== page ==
ranking in U.S. for mesothelioma & asbestosis deaths
Exposure to asbestos in New York gathered attention in the aftermath of the 9/11 attacks on the World Trade Center after experts concluded more than 4,000 tons of dust and debris came from the collapse of the Twin Towers. That dust contained asbestos fibers because the World Trade Center buildings were constructed with asbestos products like insulation. But the state of New York had asbestos issues long before 9/11.
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New York is widely considered the origin of the asbestos industry. A company that became the Johns-Manville Corporation started mining vermiculite for asbestos insulation in 1858. Fast-forward more than a century, and the state now has the fifth-highest number of asbestos-related deaths in the country. Old shipyards – the Brooklyn Navy Yard, the GMD Shipyard and others – are notorious for their asbestos contamination. And vermiculite from a W.R. Grace facility in Weedsport, New York, was shipped to various cities and towns in the state, including New York City, Rochester, Buffalo, Brooklyn and Watertown.
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Most New Yorkers who have mesothelioma or other asbestos-related diseases were exposed to asbestos while on the job. Shipyard workers, metal workers and power plant workers are among the high-risk professions. Experts are watching to see if they need to expand the list to include first-responders and clean-up personnel from 9/11.
Following the collapse of the World Trade Center towers, the New York Department of Health requested air and dust samples from Lower Manhattan. They wanted to know if residents were at an increased danger of being exposed to asbestos-containing materials because of the terrorist attacks. The Agency for Toxic Substances and Disease Registry (ATSDR) collected air and dust samples for five weeks in late 2001, and the Environmental Protection Agency (EPA) also monitored air quality in the same area.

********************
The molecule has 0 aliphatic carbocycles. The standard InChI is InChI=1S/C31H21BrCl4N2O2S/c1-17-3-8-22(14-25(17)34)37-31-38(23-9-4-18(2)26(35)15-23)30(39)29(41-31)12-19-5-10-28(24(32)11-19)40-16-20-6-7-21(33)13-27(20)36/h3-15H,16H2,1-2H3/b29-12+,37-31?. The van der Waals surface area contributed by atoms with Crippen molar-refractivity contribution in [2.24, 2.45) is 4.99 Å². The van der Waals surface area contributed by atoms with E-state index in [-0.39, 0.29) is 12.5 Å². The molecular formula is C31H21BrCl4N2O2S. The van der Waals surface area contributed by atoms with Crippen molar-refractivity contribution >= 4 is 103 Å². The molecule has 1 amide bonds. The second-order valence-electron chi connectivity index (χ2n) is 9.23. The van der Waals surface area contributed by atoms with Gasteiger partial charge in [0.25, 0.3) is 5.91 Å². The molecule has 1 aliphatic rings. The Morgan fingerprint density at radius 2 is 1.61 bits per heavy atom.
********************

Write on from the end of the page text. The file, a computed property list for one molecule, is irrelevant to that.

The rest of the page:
Two months after the attacks, low levels of asbestos were found in surface dust in Lower Manhattan. No asbestos was detected in Upper Manhattan. Because of the time lag between the attacks and the air-quality testing, “these results probably underestimate the levels of World Trade Center-related materials that were in Lower Manhattan immediately after” 9/11, the ATSDR’s 2002 report stated.
A 2008 EPA report indicated that few samples contained asbestos and that the ones that did have asbestos were not considered a health threat. However, while marking the 10th anniversary of the 9/11 attacks in 2011, New Yorkers learned from various media outlets that thousands of 9/11 emergency workers and volunteers are in poor health. Researchers discovered a high proportion of highly alkaline particles from pulverized concrete, asbestos and toxic heavy metals like lead and mercury.
The W.R Grace Company is mostly associated with asbestos exposure in Libby, Montana, but the firm also made an imprint on New York. The ATSDR warned former Zonolite Company/W.R. Grace workers about their increased risk of disease because of work-related asbestos exposure. Former employees are encouraged to have doctors screen them for potential asbestos-related illnesses even though the levels of asbestos exposure are unknown. Company jobsites are closed, and the ATSDR said that any future development of that land may produce more asbestos exposure issues.
Historically, New York has been a leading state for asbestos litigation. Plaintiffs typically file asbestos claims against one or more companies that knew about the potential dangers of asbestos, yet failed to warn workers and consumers. It is not uncommon for a single asbestos case to list dozens of defendants. While some states have enacted legal and medical restrictions on patients or family members who file asbestos lawsuits, lawmakers in New York ramped up regulations and protections from exposure.
New York also enacted a two disease rule that allows plaintiffs who previously filed a claim for a noncancerous asbestos-related disease to file a second lawsuit if they develop cancer at a later date. This is highly beneficial because it may take decades for an asbestos cancer to develop after the initial exposure to asbestos. Another benefit to filing in New York is an expedited trial schedule for asbestos plaintiffs. In other states, the legal process may take so long that patients die of their illness before their case is heard.
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